South Korea's government is trying to seed the country's small market for wood-plastic composite applications by using the product in parks and public projects. That is prompting investment from some local plastics firms, according to interviews with industry officials.
The Korean wood-plastic composite market lags behind North America and Europe, but some industry officials estimate it is growing more than 20 percent a year from its small base.
One South Korean firm making investments is LG Hausys Ltd., Korea's biggest maker of PVC windows profiles and a spinoff of Seoul-based conglomerate LG Chemical Ltd. LG Hausys, which employs about 150 making wood composites, only launched the product five years ago.
Byun Yong Geun, general manager of the division, said the wood-composite market has good prospects for growth because it can react faster with new designs than traditional wood products. Wood products are still much cheaper than composites in South Korea, but LG Hausys is working on new product designs and believes it can find some targeted niches, he said. The firm is also looking at the U.S. market but is undecided on how to best approach it, he added.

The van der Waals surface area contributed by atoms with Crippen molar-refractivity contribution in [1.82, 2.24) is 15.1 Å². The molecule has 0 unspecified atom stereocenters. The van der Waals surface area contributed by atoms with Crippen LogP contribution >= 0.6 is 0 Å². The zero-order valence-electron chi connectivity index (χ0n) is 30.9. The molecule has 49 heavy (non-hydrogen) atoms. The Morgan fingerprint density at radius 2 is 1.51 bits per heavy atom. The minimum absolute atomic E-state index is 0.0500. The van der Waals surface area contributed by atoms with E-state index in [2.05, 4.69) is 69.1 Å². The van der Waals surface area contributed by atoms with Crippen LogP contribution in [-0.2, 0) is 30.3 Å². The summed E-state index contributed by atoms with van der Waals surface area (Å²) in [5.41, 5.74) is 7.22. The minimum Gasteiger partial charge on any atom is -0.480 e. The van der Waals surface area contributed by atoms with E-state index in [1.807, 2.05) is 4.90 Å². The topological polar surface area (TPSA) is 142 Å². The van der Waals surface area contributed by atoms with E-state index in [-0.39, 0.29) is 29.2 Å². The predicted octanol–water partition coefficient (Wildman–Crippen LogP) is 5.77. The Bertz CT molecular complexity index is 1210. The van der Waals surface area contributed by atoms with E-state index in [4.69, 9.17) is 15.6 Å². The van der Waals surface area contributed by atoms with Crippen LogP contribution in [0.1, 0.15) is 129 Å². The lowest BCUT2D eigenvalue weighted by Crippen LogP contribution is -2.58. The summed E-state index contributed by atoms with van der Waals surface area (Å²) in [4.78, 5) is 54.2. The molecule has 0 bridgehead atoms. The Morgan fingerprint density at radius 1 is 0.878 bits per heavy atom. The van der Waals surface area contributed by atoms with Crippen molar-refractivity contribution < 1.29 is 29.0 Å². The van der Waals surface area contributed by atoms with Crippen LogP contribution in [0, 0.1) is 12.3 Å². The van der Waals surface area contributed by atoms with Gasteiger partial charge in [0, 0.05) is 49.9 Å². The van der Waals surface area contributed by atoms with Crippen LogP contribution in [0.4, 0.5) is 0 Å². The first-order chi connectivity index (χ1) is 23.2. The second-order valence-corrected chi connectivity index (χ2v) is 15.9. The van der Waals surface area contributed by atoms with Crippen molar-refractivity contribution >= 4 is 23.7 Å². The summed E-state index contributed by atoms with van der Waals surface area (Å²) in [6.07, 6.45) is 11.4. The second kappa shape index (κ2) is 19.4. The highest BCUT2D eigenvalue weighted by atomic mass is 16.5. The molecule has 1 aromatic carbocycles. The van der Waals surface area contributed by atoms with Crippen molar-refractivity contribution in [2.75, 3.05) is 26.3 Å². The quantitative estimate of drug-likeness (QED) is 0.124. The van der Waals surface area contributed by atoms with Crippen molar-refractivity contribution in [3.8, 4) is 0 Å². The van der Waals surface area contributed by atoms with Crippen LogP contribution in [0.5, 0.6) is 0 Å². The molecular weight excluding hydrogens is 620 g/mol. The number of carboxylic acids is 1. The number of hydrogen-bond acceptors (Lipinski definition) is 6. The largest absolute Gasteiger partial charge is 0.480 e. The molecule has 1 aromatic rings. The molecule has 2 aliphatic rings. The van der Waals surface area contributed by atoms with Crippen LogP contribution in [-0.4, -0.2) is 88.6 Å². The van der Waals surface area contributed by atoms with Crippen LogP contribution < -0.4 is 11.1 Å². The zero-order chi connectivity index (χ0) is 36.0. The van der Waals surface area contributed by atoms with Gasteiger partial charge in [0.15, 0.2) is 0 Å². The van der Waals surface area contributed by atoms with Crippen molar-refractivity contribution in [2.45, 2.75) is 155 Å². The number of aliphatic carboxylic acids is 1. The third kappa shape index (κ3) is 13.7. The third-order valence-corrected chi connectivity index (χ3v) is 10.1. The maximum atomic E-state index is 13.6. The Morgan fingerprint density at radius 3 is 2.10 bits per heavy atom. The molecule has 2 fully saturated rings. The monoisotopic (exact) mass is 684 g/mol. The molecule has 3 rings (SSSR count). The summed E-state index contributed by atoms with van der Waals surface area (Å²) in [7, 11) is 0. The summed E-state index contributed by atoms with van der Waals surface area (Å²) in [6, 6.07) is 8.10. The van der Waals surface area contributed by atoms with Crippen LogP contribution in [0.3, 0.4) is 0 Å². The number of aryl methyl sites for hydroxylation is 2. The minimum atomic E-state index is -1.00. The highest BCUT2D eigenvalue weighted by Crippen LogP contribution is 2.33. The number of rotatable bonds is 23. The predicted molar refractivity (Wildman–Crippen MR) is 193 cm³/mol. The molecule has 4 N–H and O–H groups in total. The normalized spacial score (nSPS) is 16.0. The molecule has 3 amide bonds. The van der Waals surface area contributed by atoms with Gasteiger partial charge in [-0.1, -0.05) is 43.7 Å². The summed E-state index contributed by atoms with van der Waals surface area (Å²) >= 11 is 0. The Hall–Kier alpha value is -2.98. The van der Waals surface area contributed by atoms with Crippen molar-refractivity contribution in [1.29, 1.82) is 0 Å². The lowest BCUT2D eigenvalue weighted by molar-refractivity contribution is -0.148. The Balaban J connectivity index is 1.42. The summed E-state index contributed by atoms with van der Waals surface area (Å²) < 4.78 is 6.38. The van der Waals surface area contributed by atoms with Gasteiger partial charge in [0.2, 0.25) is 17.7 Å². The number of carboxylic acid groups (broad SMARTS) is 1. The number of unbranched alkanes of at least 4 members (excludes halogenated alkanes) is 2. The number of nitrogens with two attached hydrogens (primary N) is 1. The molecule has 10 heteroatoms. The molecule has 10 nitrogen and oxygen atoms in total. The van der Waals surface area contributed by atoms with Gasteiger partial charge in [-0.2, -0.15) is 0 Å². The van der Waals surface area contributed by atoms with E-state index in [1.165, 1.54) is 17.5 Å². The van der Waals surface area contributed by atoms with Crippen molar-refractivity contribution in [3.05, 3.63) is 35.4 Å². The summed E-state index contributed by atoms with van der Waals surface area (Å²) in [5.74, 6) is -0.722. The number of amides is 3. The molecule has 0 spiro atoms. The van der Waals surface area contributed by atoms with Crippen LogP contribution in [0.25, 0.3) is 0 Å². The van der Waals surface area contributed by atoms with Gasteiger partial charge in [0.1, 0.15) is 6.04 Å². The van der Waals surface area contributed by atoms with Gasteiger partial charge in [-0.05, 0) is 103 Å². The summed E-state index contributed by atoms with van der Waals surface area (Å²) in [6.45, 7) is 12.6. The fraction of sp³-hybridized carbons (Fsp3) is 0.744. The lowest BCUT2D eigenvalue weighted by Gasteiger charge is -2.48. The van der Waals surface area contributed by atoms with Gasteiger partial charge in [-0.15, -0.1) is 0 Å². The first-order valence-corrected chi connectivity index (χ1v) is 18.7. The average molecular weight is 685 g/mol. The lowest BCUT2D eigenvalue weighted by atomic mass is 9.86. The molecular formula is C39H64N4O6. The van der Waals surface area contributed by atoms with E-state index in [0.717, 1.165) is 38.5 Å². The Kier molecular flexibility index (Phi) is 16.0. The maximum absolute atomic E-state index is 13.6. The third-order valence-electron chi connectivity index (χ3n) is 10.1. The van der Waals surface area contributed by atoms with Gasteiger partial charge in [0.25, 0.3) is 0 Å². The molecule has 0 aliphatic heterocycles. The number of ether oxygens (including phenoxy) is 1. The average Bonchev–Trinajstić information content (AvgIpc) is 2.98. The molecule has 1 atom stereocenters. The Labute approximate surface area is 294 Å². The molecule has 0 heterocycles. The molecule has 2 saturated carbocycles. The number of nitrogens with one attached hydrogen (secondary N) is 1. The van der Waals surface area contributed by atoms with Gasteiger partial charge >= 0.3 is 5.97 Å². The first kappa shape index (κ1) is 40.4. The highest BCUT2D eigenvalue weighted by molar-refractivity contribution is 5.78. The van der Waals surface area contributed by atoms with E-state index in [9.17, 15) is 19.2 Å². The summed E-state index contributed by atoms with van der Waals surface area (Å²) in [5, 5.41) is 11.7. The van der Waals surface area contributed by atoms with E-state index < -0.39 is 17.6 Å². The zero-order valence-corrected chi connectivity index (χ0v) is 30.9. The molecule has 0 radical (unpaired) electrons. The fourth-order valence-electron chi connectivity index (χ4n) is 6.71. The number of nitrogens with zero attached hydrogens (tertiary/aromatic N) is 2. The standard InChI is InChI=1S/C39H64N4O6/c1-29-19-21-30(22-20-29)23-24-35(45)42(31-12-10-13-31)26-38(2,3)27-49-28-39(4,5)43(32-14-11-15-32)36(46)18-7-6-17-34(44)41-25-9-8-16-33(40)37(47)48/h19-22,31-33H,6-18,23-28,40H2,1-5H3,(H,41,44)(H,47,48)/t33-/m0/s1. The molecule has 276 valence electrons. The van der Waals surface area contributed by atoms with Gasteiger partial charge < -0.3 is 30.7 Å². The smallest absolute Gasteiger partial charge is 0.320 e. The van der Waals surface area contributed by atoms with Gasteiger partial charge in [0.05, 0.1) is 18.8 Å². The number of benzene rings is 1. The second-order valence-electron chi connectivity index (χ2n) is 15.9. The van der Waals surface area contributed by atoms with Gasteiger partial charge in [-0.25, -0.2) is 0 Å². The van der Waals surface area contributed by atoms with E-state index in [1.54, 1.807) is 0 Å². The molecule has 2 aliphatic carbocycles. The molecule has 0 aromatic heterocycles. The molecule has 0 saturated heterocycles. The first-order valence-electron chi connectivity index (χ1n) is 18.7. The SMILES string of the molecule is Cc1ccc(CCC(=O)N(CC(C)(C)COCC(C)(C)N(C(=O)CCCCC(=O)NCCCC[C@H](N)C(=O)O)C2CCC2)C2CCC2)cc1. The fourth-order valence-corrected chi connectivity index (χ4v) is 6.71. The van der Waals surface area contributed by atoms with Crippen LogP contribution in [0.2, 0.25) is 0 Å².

Composites have opportunities in South Korea also because its government enacted restrictions on chromate-copper-arsenate pressure-treated wood in 2008, citing environmental and health concerns, Byun said in a recent interview at the firm's Seoul headquarters.
Wood-plastic composite equipment maker Cincinnati Extrusion GmbH has sold several lines of equipment in South Korea, including to some new startup firms. The market seems poised for growth, said Daniel Min, managing director of UniTra Korea Inc., the South Korean agent for Cincinnati Extrusion of Vienna.
Min agreed that wood-plastic composites are benefiting from purchasing preferences by the government, which sees them as having long-term performance and cost advantages.
Byun said government projects are a big chance for LG Hausys. For example, the firm's decking is used in the complex of buildings in the South Korean presidential residence, known as the Blue House.
But both Byun and Min said wood composites will be challenged to grow in South Korea's private construction market because of cost and lack of awareness. Byun said LG Hausys plans to focus this year on more marketing in the private sector, including apartment complexes and commercial buildings.
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